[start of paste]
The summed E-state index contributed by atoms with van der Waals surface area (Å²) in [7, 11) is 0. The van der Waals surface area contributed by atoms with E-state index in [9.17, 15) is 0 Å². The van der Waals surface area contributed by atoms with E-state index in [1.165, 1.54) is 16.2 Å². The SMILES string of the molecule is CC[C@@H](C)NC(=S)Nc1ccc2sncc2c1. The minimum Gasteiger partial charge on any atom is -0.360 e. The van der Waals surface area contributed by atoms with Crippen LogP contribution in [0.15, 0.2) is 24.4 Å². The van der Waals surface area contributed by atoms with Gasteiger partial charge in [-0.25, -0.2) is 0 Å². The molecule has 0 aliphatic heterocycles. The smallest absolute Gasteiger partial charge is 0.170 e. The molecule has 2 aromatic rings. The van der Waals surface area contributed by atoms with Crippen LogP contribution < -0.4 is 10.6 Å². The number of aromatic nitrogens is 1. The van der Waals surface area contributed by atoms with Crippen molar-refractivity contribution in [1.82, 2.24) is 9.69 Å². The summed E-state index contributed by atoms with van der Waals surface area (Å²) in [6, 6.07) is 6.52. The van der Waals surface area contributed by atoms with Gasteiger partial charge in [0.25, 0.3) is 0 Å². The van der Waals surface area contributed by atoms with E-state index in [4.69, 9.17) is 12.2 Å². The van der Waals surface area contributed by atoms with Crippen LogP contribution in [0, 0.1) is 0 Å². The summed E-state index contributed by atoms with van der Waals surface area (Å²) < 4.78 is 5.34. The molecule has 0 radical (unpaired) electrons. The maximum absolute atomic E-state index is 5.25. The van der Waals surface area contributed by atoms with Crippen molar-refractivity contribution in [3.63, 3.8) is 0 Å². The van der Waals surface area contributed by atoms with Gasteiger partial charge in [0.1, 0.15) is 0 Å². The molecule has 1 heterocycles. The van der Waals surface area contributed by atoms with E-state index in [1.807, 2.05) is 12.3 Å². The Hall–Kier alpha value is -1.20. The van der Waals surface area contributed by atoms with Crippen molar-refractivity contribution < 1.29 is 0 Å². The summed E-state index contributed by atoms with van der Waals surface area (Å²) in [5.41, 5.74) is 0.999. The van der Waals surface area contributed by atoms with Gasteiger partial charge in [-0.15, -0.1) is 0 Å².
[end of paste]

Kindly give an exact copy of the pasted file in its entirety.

The summed E-state index contributed by atoms with van der Waals surface area (Å²) in [7, 11) is 0. The van der Waals surface area contributed by atoms with E-state index in [9.17, 15) is 0 Å². The van der Waals surface area contributed by atoms with E-state index in [1.165, 1.54) is 16.2 Å². The SMILES string of the molecule is CC[C@@H](C)NC(=S)Nc1ccc2sncc2c1. The minimum Gasteiger partial charge on any atom is -0.360 e. The van der Waals surface area contributed by atoms with Crippen LogP contribution in [0.15, 0.2) is 24.4 Å². The van der Waals surface area contributed by atoms with Gasteiger partial charge in [-0.25, -0.2) is 0 Å². The molecule has 0 aliphatic heterocycles. The smallest absolute Gasteiger partial charge is 0.170 e. The molecule has 2 aromatic rings. The van der Waals surface area contributed by atoms with Crippen LogP contribution < -0.4 is 10.6 Å². The number of aromatic nitrogens is 1. The van der Waals surface area contributed by atoms with Crippen molar-refractivity contribution in [1.82, 2.24) is 9.69 Å². The summed E-state index contributed by atoms with van der Waals surface area (Å²) in [6, 6.07) is 6.52. The van der Waals surface area contributed by atoms with Gasteiger partial charge in [0.25, 0.3) is 0 Å². The van der Waals surface area contributed by atoms with E-state index in [4.69, 9.17) is 12.2 Å². The van der Waals surface area contributed by atoms with Crippen LogP contribution in [0, 0.1) is 0 Å². The summed E-state index contributed by atoms with van der Waals surface area (Å²) < 4.78 is 5.34. The molecule has 0 radical (unpaired) electrons. The maximum absolute atomic E-state index is 5.25. The van der Waals surface area contributed by atoms with Crippen molar-refractivity contribution in [3.63, 3.8) is 0 Å². The van der Waals surface area contributed by atoms with Gasteiger partial charge in [0.1, 0.15) is 0 Å². The molecule has 1 heterocycles. The van der Waals surface area contributed by atoms with E-state index in [1.807, 2.05) is 12.3 Å². The Hall–Kier alpha value is -1.20. The van der Waals surface area contributed by atoms with Crippen molar-refractivity contribution < 1.29 is 0 Å². The summed E-state index contributed by atoms with van der Waals surface area (Å²) in [5.41, 5.74) is 0.999. The van der Waals surface area contributed by atoms with Gasteiger partial charge in [-0.15, -0.1) is 0 Å².